As for the Patriots, it didn’t really matter if they were home or away.  Posting a 68-12 home record to go along with a 59-21 away record, they made the playoffs 10 out of 10 times due to an average record of 13-3.  But to lose only 1-2 games a year at home in 10 years shows what a premium that Bill Belichick emphasis on protecting the home turf.

5 years – 2013 to 2017

The last 5 years have been better for the Lions.  In that time period, they have averaged and overall record of 9-7, getting to the playoffs twice.  In 2014, the Lions did a great job in winning at home, posting a 7-1 record and going 4-4 on the road to accomplish an 11-5 record.  Unfortunately, the Packers went 12-4 to take the division and the Lions played in the Wildcard game at Dallas, losing 24-20.  In 2016, the Lions went 6-2 at home  but only 3-5 on the road but still snuck into the playoffs, again losing this time to the Seattle Seahawks 26-6.  But they protected the home turf well and got there which is all we can hope for, right?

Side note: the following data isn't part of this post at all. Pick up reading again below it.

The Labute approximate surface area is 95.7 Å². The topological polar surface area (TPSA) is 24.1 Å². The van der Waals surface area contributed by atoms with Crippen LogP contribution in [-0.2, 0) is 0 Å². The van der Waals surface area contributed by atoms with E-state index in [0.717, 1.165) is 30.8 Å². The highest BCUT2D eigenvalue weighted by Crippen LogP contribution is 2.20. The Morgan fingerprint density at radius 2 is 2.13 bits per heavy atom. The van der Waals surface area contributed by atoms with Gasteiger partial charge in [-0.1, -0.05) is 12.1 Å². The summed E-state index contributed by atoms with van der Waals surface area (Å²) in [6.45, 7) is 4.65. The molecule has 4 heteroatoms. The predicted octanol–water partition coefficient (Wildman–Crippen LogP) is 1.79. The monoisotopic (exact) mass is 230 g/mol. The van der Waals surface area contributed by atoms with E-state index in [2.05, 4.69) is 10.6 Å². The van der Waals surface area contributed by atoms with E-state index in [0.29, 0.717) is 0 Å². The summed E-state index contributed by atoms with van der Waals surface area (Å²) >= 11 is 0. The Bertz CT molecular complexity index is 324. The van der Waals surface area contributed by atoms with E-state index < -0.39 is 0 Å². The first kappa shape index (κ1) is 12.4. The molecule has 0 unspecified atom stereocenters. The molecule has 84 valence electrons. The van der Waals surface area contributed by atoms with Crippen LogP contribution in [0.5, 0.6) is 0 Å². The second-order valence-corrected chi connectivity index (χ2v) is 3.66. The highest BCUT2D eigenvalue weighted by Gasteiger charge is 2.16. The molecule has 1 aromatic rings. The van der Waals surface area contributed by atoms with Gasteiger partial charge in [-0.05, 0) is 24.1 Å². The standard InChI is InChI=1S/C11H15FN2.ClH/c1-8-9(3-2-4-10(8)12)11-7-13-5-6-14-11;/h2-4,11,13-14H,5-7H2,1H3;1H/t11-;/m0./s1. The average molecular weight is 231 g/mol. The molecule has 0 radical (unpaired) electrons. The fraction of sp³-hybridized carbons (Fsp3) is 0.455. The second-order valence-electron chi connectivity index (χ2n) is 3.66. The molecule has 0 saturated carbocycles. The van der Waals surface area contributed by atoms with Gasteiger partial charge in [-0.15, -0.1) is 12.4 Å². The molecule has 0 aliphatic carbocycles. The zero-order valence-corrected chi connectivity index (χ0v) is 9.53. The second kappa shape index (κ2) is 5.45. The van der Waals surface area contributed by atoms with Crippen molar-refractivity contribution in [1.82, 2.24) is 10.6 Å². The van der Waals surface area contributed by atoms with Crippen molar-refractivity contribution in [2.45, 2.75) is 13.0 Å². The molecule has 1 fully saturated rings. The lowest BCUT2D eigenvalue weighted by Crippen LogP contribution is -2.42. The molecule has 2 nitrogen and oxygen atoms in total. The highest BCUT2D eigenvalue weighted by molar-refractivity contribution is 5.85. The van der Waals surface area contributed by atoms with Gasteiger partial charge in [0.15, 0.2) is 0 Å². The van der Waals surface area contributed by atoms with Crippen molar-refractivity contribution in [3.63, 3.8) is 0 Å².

The Packers have won at nearly a .700 clip over the past 5 seasons, making the playoffs 4 times.  They have been basically a .500 team on the road but doing well posting a 27-12 record.

The Patriots?  Win/Loss Record average at home:  7-1.  Win/Loss Record average away:  6-2.  It’s hard not to make the playoffs when your team goes 13-3 every year.

Both Green Bay and New England put a premium on winning at home.  And their respective successes proves that winning at home gives them a much better chance to make the playoffs on a consistent basis than going 4-4 at home every year.